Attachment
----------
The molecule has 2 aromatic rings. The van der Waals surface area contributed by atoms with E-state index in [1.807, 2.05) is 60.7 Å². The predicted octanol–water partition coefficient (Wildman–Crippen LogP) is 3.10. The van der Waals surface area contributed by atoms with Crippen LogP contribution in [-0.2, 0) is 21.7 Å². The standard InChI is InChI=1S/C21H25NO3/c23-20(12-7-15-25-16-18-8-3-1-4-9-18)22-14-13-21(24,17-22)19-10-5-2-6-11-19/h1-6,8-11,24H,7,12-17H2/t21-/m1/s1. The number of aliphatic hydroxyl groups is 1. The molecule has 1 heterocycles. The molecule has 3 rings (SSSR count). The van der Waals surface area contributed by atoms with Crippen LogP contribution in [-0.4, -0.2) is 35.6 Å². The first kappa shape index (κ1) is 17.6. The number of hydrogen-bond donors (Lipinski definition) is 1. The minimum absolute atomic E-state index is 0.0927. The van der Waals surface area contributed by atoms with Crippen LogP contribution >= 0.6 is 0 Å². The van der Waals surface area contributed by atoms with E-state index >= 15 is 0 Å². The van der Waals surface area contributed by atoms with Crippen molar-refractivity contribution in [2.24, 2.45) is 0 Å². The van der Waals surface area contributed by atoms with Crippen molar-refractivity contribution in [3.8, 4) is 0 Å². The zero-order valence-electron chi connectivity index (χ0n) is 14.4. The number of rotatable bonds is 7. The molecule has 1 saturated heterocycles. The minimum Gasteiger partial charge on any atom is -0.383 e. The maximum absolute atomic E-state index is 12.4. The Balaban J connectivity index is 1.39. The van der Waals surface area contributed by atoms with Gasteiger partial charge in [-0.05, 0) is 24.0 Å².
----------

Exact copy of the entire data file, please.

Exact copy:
The molecule has 2 aromatic rings. The van der Waals surface area contributed by atoms with E-state index in [1.807, 2.05) is 60.7 Å². The predicted octanol–water partition coefficient (Wildman–Crippen LogP) is 3.10. The van der Waals surface area contributed by atoms with Crippen LogP contribution in [-0.2, 0) is 21.7 Å². The standard InChI is InChI=1S/C21H25NO3/c23-20(12-7-15-25-16-18-8-3-1-4-9-18)22-14-13-21(24,17-22)19-10-5-2-6-11-19/h1-6,8-11,24H,7,12-17H2/t21-/m1/s1. The number of aliphatic hydroxyl groups is 1. The molecule has 1 heterocycles. The molecule has 3 rings (SSSR count). The van der Waals surface area contributed by atoms with Crippen LogP contribution in [-0.4, -0.2) is 35.6 Å². The first kappa shape index (κ1) is 17.6. The number of hydrogen-bond donors (Lipinski definition) is 1. The minimum absolute atomic E-state index is 0.0927. The van der Waals surface area contributed by atoms with Crippen LogP contribution >= 0.6 is 0 Å². The van der Waals surface area contributed by atoms with E-state index >= 15 is 0 Å². The van der Waals surface area contributed by atoms with Crippen molar-refractivity contribution in [2.24, 2.45) is 0 Å². The van der Waals surface area contributed by atoms with Crippen molar-refractivity contribution in [3.8, 4) is 0 Å². The zero-order valence-electron chi connectivity index (χ0n) is 14.4. The number of rotatable bonds is 7. The molecule has 1 saturated heterocycles. The minimum Gasteiger partial charge on any atom is -0.383 e. The maximum absolute atomic E-state index is 12.4. The Balaban J connectivity index is 1.39. The van der Waals surface area contributed by atoms with Gasteiger partial charge in [-0.05, 0) is 24.0 Å².